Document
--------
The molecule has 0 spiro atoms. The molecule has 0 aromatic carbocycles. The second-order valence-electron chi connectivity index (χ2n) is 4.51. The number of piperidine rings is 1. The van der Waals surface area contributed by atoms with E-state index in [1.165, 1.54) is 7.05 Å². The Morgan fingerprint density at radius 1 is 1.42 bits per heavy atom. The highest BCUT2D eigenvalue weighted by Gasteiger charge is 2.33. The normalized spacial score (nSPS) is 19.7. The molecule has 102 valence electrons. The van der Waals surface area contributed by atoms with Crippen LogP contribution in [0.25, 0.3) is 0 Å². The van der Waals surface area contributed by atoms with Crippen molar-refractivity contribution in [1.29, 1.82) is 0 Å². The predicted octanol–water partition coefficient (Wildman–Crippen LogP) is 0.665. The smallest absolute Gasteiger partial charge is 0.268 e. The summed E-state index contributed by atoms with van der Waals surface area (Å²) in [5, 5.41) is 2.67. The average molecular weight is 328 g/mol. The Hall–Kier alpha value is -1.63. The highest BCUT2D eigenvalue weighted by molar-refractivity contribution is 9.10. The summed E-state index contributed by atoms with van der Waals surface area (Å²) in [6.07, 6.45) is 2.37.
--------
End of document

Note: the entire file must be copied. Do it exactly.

The molecule has 0 spiro atoms. The molecule has 0 aromatic carbocycles. The second-order valence-electron chi connectivity index (χ2n) is 4.51. The number of piperidine rings is 1. The van der Waals surface area contributed by atoms with E-state index in [1.165, 1.54) is 7.05 Å². The Morgan fingerprint density at radius 1 is 1.42 bits per heavy atom. The highest BCUT2D eigenvalue weighted by Gasteiger charge is 2.33. The normalized spacial score (nSPS) is 19.7. The molecule has 102 valence electrons. The van der Waals surface area contributed by atoms with Crippen LogP contribution in [0.25, 0.3) is 0 Å². The van der Waals surface area contributed by atoms with Crippen molar-refractivity contribution in [1.29, 1.82) is 0 Å². The predicted octanol–water partition coefficient (Wildman–Crippen LogP) is 0.665. The smallest absolute Gasteiger partial charge is 0.268 e. The summed E-state index contributed by atoms with van der Waals surface area (Å²) in [5, 5.41) is 2.67. The average molecular weight is 328 g/mol. The Hall–Kier alpha value is -1.63. The highest BCUT2D eigenvalue weighted by molar-refractivity contribution is 9.10. The summed E-state index contributed by atoms with van der Waals surface area (Å²) in [6.07, 6.45) is 2.37.